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An Extraordinary Celebration for an Extraordinary Woman!

The Margaret Fuller Bicentennial has been an incredible opportunity to celebrate and learn about an extraordinary woman and continue her global vision of equality and human rights. The major events of the Bicentennial are now over, but the resources developed during the Bicentennial will remain available through this website at least through the end of 2011.

The goal of the Bicentennial has been to raise awareness of Margaret Fuller, so that her story may inspire people of all ages to follow her lead and think independently, express their thoughts clearly, defend their convictions with courage, learn through dialogue and the free exchange of opinions, believe in the equality of all people, and be open to change. Then her legacy will be assured.

Margaret Fuller (1810-1850)

Author, editor, journalist, literary critic, educator, Transcendentalist, and women’s rights advocate....

Today we consider Margaret Fuller one of the guiding lights of the first-wave of feminism. She helped  educate the women of her day by leading a series of Conversations in which women were empowered to read, think and discuss important issues of the day. She empowered generations to follow through her ground-breaking writings, especially her landmark book Woman in the Nineteenth Century.

Among her accomplishments:

  • First American to write a book about equality for women
  • First editor of The Dial, foremost Transcendentalist journal, appointed by Ralph Waldo Emerson
  • First woman to enter Harvard Library to pursue research
  • First woman journalist on Horace Greeley’s New York Daily Tribune
  • First woman literary critic who also set literary standards
  • First woman foreign correspondent and war correspondent to serve under combat conditions

Many Thanks to the Bicentennial Committee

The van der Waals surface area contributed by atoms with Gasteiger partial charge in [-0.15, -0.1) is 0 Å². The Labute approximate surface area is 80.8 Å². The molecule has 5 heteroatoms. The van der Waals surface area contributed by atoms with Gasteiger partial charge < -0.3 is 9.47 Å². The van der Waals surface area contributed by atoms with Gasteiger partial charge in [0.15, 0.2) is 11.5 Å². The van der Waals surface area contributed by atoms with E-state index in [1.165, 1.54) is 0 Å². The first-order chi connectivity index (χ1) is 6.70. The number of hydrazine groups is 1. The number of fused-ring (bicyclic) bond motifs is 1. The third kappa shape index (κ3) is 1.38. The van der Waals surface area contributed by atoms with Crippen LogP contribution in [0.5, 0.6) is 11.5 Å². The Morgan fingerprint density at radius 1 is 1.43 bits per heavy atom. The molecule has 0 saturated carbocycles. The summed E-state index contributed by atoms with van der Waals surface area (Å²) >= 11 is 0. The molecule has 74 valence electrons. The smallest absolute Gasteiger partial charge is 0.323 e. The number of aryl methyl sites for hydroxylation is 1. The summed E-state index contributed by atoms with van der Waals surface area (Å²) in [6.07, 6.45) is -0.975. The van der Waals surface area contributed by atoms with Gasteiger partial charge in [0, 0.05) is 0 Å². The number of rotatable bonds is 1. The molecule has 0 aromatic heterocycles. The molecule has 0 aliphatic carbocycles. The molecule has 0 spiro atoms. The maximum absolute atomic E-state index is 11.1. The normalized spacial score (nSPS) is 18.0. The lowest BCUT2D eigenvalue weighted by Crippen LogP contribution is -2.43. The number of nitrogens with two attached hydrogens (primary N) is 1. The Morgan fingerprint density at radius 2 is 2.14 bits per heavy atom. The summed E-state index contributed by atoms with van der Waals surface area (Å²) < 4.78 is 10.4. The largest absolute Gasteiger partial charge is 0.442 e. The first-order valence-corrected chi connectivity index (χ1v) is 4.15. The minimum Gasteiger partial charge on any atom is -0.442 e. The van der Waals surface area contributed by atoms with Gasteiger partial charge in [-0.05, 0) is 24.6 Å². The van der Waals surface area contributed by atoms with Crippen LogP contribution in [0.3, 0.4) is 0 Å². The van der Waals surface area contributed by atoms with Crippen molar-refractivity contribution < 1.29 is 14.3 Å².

The Margaret Fuller Bicentennial Committee was a grassroots group of Unitarian Universalists , scholars, and representatives from historical sites, commissions, and organizations.  Together they planned tours, exhibits, trips, programs and performances intended to celebrate the life and legacy of Margaret Fuller during the bicentennial year of her birth, and beyond.

Funding was provided by the Fund for Unitarian Universalism, Mass Humanities, the Unitarian Universalist Historical Society, and individual donations. Unitarian Universalist Women & Religion served as the fiscal agent and is continuing to host the website. To learn more about this organization, please visit

This Web site will be updated periodically as new events and resources are developed. If you are planning a Margaret Fuller related event, we would love to list it here. Please e-mail us the details and we'll post it on the events calendar. We also welcome the suggestion and submission of possible resources to be added to the site. Donations continue to be accepted to maintain the website and resources.

Questions about the site? Contact the Webweaver.


Margaret Fuller: A New American LifeMegan Marshall’s much-awaited biography of Margaret Fuller is here!

Advance reviewers have already praised Margaret Fuller: A New American Life as “a magnificent biography,” “spectacularly detailed” and written with a “unique intimacy.”  Emerson’s biographer Robert D. Richardson writes, “this is the book Margaret Fuller would have wanted.”

Marshall tells the story of Fuller’s rise to prominence among the Transcendentalists, her vexed relationship with Ralph Waldo Emerson, the flowering of her feminism in New England and her departure for New York to write for Horace Greeley’s Tribune “at home and abroad,” leading to her love affair with Giovanni Ossoli—all with fresh insight and uncommon pathos. Synthesizing the scholarship of recent decades and drawing on her own research finds—a new record of Fuller’s famous Conversations for women, an Emerson letter describing Thoreau’s findings at the site of the fatal shipwreck, an engraving of Rome belonging to Fuller that survived the wreck—Marshall brings our great American heroine to new and vivid life.  If you loved The Peabody Sisters, Marshall’s first award-winning biography, you will love Margaret Fuller.

My friends write to urge my return the talk of our country as the land of the future. It is so, but that spirit which made it all it is of value in my eyes, which gave me all hope with which I can sympathize for that future, is more alive here at present than in America. My country is at present spoiled by prosperity, stupid with the lust of gain, soiled by crime in its willing perpetuation of slavery, shamed by an unjust war, noble sentiment much forgotten even by individuals, the aims of politicians selfish or petty, the literature frivolous and venal. In Europe, amid the teachings of adversity, a nobler spirit is struggling -- a spirit which cheers and animates mine. I hear earnest words of pure faith and love. I see deeds of brotherhood. This is what makes my America. I do not deeply distrust my country. She is not dead, but in my time she sleepeth, and the spirits of our fathers flame no more, but lies hid beneath the ashes. It will not be so long; bodies cannot live when the soul gets too overgrown with gluttony and falsehood.
-- Letter XXIV (19 April 1848), Part II, Things and Thoughts of Europe, p. 326